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Friday, 12 May 2017

Old History Is Old News

We have discussed the phenomena of the world not being as obsessed with the Second World War as the western world would like. In particular the Nazi Party is not the bogeyman that would be the case in Europe and the USA.

Gamba Osaka Fined For Their Fans Flags ...

Further illustrations of this were exhibited this week:

In Japan, the football club Gamba Osaka were fined for their fans displaying 'Nazi-like flags', bearing a double 'S', which looked a bit like the Nazi Swastika emblem. The fine was two million yen (£13,500), and the league said that the club "immediately identified the supporter group in question and took swift and appropriate measures"

As the Japanese were allies of the Nazi's, and also generally deny their own war crimes, they find it hard to accept that this is a 'crime' in the West. So they carry on committing this 'crime', and then having to apologise for it, without really understanding why they are being made to do so.

Meanwhile, on the other side of the world in South Africa, white Afrikaner students at Stellenbosch University were reprimanded for putting up posters, which were basically photo-shopped Nazi propaganda posters, altered to rally support for the "Fight for Stellenbosch".

Stellenbosch - The New Right Can Use Photo-Shop.

This 'fight' is about calls for the Afrikaans language to be replaced with English as the main language of instruction. This prompted the formation of a student group names "The New Right", and the posters were issued to call the "Anglo-Afrikaner" students to attend a meeting to determine their response to this proposed change ..... the university says it has adopted a multilingual policy as black students preferred English over Afrikaans.

Investigations, led by the university's Equality Unit (I wondered how long before one of these turned up), identified three individuals who were allegedly linked to the "totally unacceptable" and "highly offensive" posters, and more students are expected to be named and shamed.

However the fact remains, that 70 years on, World War II is ancient history to 18 - 21yr olds, and we can't just keep enforcing taboo's from an older generation, on to the current youngest adult one.

Its about time the PC brigade in the West stopped interfering in countries outside of Europe and the USA, and let them do what they want. After all we created the demon, not them, and once we stop demonising the past, the sooner it will simply fade as an issue .. which is how it should be. We don't still fight the hundred years or Napoleonic wars, so why continue to fight WWII?

We have to move on now .... Offensive emblems should be allowed to evolve into something new and inoffensive.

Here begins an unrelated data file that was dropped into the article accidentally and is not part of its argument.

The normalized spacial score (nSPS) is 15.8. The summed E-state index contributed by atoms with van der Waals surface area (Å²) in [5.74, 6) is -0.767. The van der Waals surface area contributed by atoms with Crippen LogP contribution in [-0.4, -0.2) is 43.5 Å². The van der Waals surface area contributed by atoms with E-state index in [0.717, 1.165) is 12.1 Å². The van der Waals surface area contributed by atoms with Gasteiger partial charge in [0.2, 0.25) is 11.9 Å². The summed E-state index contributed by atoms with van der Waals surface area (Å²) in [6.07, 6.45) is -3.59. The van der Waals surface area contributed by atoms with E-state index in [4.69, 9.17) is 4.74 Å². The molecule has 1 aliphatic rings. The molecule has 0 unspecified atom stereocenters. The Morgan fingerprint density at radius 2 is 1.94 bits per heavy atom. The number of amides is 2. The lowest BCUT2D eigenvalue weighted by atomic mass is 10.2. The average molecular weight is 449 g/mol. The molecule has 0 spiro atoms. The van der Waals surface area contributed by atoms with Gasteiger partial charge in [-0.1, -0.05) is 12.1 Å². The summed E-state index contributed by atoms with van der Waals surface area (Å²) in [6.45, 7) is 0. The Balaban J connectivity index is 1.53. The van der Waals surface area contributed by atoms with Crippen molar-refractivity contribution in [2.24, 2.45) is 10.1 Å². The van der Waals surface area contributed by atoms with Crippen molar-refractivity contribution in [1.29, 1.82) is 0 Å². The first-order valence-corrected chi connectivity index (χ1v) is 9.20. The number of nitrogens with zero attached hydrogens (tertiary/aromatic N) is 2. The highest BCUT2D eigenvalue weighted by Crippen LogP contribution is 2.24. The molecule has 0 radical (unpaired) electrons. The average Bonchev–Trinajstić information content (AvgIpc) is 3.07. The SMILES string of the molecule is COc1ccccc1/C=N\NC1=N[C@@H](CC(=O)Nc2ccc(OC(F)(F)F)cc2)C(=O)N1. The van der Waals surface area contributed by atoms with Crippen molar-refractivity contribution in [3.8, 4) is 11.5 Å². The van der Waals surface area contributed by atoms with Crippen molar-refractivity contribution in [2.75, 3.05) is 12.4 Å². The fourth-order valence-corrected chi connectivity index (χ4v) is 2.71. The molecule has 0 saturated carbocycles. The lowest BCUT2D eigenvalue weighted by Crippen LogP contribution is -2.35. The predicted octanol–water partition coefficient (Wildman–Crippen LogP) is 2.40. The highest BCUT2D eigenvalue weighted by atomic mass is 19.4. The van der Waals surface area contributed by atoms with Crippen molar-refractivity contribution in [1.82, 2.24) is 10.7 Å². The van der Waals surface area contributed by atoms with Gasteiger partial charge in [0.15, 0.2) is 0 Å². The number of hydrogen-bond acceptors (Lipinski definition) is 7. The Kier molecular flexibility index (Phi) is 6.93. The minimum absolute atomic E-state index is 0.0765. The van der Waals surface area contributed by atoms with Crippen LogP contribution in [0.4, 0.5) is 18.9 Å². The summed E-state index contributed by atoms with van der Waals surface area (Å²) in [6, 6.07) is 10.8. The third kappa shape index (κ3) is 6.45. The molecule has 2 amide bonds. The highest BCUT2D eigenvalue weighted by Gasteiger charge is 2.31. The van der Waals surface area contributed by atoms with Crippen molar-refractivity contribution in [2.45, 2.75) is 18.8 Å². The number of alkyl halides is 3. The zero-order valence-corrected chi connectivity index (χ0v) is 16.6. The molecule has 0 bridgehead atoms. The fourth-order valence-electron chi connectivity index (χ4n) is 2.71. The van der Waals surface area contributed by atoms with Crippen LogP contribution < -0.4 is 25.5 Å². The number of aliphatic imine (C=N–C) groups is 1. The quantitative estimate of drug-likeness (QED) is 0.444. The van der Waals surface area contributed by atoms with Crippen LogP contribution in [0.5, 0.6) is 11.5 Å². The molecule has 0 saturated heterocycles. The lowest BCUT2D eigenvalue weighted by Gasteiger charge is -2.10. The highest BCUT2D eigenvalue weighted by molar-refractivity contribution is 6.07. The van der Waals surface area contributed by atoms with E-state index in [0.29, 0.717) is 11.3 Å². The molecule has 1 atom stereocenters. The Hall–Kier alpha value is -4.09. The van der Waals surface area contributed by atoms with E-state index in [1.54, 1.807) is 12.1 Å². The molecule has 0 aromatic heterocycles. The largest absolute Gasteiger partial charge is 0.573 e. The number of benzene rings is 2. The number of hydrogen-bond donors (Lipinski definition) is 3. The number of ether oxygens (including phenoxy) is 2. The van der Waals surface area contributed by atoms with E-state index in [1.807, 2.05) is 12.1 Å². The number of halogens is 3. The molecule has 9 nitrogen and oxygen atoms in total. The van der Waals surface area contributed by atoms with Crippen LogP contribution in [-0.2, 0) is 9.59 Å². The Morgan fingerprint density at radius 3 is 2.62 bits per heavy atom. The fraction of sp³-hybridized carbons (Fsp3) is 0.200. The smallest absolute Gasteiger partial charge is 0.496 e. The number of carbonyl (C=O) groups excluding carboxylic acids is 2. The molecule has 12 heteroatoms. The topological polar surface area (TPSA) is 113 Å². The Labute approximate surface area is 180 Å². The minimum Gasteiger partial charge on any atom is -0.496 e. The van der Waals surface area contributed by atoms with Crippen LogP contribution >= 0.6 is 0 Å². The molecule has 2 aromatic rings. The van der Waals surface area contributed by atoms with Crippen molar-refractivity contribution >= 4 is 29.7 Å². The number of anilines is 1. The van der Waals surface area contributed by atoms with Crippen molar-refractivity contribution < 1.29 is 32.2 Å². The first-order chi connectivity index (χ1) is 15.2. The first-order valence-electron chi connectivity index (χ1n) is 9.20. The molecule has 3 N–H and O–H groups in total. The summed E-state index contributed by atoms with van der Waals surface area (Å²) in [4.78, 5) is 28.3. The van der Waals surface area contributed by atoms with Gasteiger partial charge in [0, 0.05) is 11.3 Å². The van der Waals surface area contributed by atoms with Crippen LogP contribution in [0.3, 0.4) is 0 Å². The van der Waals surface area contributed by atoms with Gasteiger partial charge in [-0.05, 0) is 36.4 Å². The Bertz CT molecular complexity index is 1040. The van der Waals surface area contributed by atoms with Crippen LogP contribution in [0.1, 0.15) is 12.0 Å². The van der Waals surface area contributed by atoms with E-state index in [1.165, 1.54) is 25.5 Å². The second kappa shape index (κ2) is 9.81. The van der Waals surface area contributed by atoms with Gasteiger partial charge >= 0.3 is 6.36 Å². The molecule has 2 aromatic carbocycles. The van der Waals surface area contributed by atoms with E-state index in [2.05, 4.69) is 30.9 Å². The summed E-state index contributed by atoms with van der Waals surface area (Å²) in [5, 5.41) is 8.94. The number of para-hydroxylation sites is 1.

2 comments:

  1. The difference between WWII, the hundred years war and the Napoleonic wars is the Nazis' master race ideology and the genocide that was committed as a result. Also, not only is it closer in time but we have moving colour pictures of WWII which gives us a better connection to it.

    Market traders and unscrupulous shop owners will stock their shelves with products which ressemble named brands or items with similar colour schemes and bottle shapes to established, better known products. Just like the examples in this piece they know exactly what they're doing. If anyone chooses to use an SS logo they must take the criticism along with whatever they expected to get out of it, I don't believe they're doing it innocently or that they don't understand their significance, if not to themselves then to others.
    It's not even true that they don't relate themselves to the signification because if they didn't, they wouldn't use the symbol. If the symbol isn't immediately significant to the crowd, the instigators are banking on the signification making a mark either subconsciously or consciously sooner or later.
    Hitler himself chose the Swastika for its historical or/and mythical connection to "the master race" understanding that the crowd would come to understand its significance, sooner or later.

    People don't do something for no reason at all, usually you have to just "follow the money" and this money leads to the surety that these symbols are understood the world over.

    ReplyDelete
    Replies
    1. In Europe and the Western world, I would accept that people do know what they are doing in relation to these symbols. However as demonstrated many times, the non-western world doesn't see the significance in the Nazi, or Stalinist regimes. It may not even feature much in their education ... I know this is the case with many Indians, who barely know who Hitler was, let alone the finer points of their policies.

      The same goes for parts of Europe, and the sale of Mein Kampf in Palestine and the Gaza strip shows that where they do know, they don't care, or even approve of those policies. This also applies but more so, for non European areas such as Bangladesh.

      So I think that you are falling into the trap of a Eurocentric view of the world. The wider world finds our interests and concerns of far less significance, than our bloated egos think should be the case.

      Thanks for the comment as always Vroomfondel .... we can't always agree :-)

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A middle aged orange male ... So 'un' PC it's not true....